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Special Reports Last Updated: Mar 23rd, 2010 - 00:47:39

Boss Rahm decides who is a worthy Democrat
By Wayne Madsen
Online Journal Contributing Writer

Mar 23, 2010, 00:20

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(WMR) -- WMR has learned from sources close to ousted White House chief counsel Greg Craig that it was not President Obama�s top legal adviser who balked at ordering the Justice Department to review the politically-motivated criminal cases brought by the Bush administration against three top Democrats in the South, but it was White House Chief of Staff Rahm Emanuel who made the decision to nix any White House backing for new trials for the southern Democratic officials involved -- former Alabama Governor Don Siegelman, former Georgia state Senate leader Charles Walker, and Mississippi attorney Paul Minor.

Walker and Minor are currently incarcerated in federal prisons while Siegelman was freed from prison pending an appeal of his conviction in a trial headed by a corrupt Bush-appointed federal judge and former Republican operative, Mark Fuller.

Craig announced his resignation as chief counsel last November. Although press reports indicated that Craig was forced out by Emanuel over Craig�s determination to close the Guantanamo Bay, Cuba, prison and to release Bush administration Justice Department memos on harsh interrogation techniques, the new information suggests that Craig and Emanuel also differed over Bush-era Justice Department prosecutions of Siegelman, Walker, and Minor, with Craig favoring a Justice Department review of the cases and possible new trials.

The involvement of Emanuel in blocking Justice Department review of the cases against Siegelman, Walker, and Minor is the first evidence that ties Obama�s chief of staff to the continuation of the political prosecutions of a number of Democrats that was brought about largely by President Bush�s top political adviser Karl Rove.

This is not the first instance in which Emanuel and Rove find themselves on the same side. Obama�s Harvard Law School friend, Representative Artur Davis (D-AL) is running to be the first black governor of Alabama. Davis has not only received the support of Rove�s good friend, Alabama Republican and businessman Bill Canary, whose wife, Leura Canary, prosecuted Siegelman, but also signed up former Alabama Lieutenant Governor Jere Beasley, who served under Governor George Wallace, as his campaign manager.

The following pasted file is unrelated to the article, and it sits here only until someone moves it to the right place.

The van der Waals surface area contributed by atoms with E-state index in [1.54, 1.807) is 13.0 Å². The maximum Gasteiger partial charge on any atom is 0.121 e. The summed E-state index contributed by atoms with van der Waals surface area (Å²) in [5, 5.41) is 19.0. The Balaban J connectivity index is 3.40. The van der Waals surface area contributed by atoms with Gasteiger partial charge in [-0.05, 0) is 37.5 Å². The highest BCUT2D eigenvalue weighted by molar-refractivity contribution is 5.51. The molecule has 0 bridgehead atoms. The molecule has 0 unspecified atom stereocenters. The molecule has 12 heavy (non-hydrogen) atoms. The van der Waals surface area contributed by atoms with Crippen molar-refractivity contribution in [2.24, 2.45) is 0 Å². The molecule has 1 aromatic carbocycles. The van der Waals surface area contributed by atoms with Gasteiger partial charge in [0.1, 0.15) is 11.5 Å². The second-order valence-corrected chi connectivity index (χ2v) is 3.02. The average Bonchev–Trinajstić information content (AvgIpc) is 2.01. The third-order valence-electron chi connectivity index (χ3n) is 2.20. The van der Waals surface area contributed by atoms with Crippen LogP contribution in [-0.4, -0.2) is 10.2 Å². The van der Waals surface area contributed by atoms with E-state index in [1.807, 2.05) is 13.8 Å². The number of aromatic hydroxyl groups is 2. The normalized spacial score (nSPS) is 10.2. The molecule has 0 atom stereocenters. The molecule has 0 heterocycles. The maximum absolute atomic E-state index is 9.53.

Beasley, according to our Alabama sources, is tied to ExxonMobil and favors the interests of big oil, a bias that has also been adopted by Davis. Davis is a staunch member of the Emanuel supported centrist and pro-business Democratic Leadership Council and was the first member of the Congressional Black Caucus to call on Representative Charles Rangel (D-NY) to step aside as chairman of the House Ways and Means Committee amid an ethics probe of his finances. WMR previously reported that Emanuel�s campaign against senior black leaders in the House was at the heart of the move to have Rangel turn his gavel over to Representative Sander Levin (D-MI), an Emanuel ally.

Davis is being challenged in the Democratic primary for governor by the popular Agriculture Commissioner Ron Sparks. WMR has learned the Sparks campaign has obtained quite a �dossier� on Davis, especially from opposition research conducted by former Representative Earl Hilliard, who was defeated by Davis in the 2002 primary after Davis�s campaign saw a heavy input of cash from out-of-state Jewish donors. Hilliard was a frequent critic of Israeli policies toward the Palestinians and both he and Representative Cynthia McKinney were targets of the American Israel Public Affairs Committee (AIPAC).

Previously published in the Wayne Madsen Report.

Copyright � 2010

Wayne Madsen is a Washington, DC-based investigative journalist and nationally-distributed columnist. He is the editor and publisher of the Wayne Madsen Report (subscription required).

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